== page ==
You need to figure out what level of sound you need to reduce to figure out how many dB of protection you need minimum. All employers must reduce sound to about 80 dB with the upper limit being 87 dB. Most hearing protection has an 8 hour exposure rating. Consider these limits:

  • 70-90 dB for heavy machinery, electric motors, garbage disposal, and city traffic
    • Construction, factory, or on highway work sites, and so on
  • 100-120 dB for a jack hammer, power saw, motorcycle, lawn mower, and rock music
    • Carpentry, construction, and so on
  • 140+ dB for jet engines, and gunshots (pain level)
    • Airport industry, and in police work

For most of these industries (excepting workplaces with over 140 dB), any type of hearing protection would reduce the sound to a safe level.

As far as pros and cons of each - NNR aside - with banded ear plugs, ear muffs, and helmet mounted ear muffs, there’s less variation amongst users, one size fits most heads, they’re easily seen at a distance, not easily lost, and may be worn with minor ear infections. The downsides are they’re generally heavier and less portable, uncomfortable in hot, humid areas, inconvenient for confined spaces, and can interfere with prescription glasses.

Disposable ear plugs, on the other hand, are small, easily carried, can be used in conjunction with other hearing protection, and are convenient in small spaces, but the cons are that they require more fit time, better hygiene, may irritate the ear canal, are easily lost, and not easily seen.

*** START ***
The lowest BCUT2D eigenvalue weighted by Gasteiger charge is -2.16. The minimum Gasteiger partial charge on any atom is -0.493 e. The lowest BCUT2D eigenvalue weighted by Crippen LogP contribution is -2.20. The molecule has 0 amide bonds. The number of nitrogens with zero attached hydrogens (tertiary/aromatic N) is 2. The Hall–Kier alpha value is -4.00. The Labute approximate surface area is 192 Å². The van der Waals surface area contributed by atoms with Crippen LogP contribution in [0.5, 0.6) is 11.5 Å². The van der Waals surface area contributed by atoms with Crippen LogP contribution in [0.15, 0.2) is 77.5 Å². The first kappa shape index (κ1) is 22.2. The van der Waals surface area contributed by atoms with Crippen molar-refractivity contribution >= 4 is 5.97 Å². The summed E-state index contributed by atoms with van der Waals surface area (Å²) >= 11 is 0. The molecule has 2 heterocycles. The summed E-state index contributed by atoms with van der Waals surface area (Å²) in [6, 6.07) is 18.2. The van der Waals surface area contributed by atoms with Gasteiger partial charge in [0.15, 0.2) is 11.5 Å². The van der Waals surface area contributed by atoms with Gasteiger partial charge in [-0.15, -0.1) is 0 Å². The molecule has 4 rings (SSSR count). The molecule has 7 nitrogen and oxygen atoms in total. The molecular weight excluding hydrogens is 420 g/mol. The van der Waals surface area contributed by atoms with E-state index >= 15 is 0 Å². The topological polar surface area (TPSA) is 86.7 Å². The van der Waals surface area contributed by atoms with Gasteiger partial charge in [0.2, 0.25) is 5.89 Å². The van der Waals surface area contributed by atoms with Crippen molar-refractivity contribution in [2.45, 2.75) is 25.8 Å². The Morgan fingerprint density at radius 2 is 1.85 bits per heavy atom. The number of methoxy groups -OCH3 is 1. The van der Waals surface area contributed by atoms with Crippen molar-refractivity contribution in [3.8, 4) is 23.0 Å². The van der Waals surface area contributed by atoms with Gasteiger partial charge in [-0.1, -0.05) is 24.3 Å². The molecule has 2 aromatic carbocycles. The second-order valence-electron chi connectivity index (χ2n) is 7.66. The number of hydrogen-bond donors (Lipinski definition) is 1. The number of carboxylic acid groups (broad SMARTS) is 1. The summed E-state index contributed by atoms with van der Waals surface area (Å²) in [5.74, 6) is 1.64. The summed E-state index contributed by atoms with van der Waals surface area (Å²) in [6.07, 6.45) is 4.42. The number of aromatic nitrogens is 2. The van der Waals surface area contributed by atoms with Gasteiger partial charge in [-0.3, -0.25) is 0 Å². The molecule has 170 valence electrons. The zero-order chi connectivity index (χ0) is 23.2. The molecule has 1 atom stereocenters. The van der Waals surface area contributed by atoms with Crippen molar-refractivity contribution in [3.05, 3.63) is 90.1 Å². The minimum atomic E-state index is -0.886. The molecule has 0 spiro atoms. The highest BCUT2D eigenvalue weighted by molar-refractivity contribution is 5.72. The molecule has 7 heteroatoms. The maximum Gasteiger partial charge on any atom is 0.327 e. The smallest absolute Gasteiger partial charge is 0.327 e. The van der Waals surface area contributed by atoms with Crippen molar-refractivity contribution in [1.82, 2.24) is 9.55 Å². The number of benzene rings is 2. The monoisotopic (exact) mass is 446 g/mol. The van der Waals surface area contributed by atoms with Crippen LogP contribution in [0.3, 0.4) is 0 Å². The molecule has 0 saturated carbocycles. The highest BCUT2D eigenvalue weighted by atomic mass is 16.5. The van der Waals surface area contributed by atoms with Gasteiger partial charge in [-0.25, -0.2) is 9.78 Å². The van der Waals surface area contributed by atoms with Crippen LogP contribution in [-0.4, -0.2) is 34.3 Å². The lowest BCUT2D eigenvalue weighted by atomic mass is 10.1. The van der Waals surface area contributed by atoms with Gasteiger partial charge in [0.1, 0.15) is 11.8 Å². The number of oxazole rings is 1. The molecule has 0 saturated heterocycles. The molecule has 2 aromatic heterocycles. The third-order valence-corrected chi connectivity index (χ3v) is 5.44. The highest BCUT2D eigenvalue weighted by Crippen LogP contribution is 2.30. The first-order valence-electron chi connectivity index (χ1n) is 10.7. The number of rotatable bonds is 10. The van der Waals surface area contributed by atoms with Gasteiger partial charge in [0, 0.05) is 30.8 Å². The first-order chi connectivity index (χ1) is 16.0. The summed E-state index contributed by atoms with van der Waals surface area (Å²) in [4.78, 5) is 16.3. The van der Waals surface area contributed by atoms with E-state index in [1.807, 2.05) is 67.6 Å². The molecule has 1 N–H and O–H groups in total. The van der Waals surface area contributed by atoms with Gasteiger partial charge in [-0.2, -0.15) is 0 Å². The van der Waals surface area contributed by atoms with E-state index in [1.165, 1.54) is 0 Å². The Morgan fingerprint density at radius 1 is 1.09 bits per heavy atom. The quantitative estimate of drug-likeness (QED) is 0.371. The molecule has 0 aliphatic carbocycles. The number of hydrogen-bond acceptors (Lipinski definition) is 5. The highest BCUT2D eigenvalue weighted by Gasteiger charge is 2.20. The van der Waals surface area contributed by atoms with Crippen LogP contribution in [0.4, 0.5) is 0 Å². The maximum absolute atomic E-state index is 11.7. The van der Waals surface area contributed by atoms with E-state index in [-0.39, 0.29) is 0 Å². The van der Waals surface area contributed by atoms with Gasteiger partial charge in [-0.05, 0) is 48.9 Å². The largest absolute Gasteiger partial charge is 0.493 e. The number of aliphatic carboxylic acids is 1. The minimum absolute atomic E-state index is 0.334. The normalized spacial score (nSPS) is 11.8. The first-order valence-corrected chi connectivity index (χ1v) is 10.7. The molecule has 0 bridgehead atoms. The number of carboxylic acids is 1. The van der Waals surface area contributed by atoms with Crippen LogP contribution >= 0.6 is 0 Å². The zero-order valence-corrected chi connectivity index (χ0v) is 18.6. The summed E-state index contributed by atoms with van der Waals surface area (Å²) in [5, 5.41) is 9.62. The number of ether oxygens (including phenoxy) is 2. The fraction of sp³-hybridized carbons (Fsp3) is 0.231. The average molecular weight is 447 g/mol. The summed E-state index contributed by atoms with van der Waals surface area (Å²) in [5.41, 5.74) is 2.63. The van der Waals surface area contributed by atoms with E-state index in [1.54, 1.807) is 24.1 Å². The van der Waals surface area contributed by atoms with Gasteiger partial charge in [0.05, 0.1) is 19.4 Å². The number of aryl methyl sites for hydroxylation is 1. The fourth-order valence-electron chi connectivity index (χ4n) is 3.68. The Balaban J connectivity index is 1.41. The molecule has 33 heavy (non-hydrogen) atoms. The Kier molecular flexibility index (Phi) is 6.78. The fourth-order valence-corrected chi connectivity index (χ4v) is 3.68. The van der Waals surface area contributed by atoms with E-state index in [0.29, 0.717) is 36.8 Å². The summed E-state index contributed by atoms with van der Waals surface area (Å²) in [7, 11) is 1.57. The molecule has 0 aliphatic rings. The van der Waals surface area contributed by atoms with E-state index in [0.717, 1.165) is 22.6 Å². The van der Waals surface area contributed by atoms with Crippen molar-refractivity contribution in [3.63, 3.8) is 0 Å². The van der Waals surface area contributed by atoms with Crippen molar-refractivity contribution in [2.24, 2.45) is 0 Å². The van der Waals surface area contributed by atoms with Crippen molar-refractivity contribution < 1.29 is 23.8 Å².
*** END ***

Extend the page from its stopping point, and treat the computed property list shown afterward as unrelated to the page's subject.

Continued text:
Construction site with crane and building


3. Consider the replacement rate of each type of hearing protection 

How soon the product wears out is a factor when placing large orders of hearing protection equipment for your company. Consider the following replacement rates:

  • Banded ear plugs should be replaced when:
    • product shows wear and tear
    • earbuds are no longer pliable
    • headbands are stretched
    • every 6-8 months for normal wear
    • every 3-4 months with heavy use or humid / extreme climates
  • Ear muffs and helmet mounted ear muffs should be replaced when:
    • product shows wear and tear
    • ear cushions degrade
    • earbuds are no longer pliable
    • headbands are stretched
    • every 6-8 months for normal wear
    • every 3-4 months with heavy use or humid / extreme climates
  • Disposable ear plugs should be replaced:
    • daily (or within reason) since they can harbour bacteria and earwax
    • may not stand up to washing


4. Consider comfort and fit

Your employees are more likely to wear their hearing protection if it’s comfortable. Although it seems common sense to wear hearing protection - as common sense as wearing sunscreen daily - how many employees skip out on uncomfortable hearing protection?

The best way to guarantee comfort is to make sure the hearing protection fits correctly. Ensure there’s a tight seal with the ear canal (for ear plugs) or against the side of the head (for ear muffs). Hair and clothing shouldn’t be in the way. For earplugs, most of the foam body should be in the ear canal. To double check that the fit for ear plugs is correct, cup your hands over your ears, and when you remove them, the sound level should not be different. If the sound has altered then the seal hasn’t been put in place properly, and they need to be re-fit.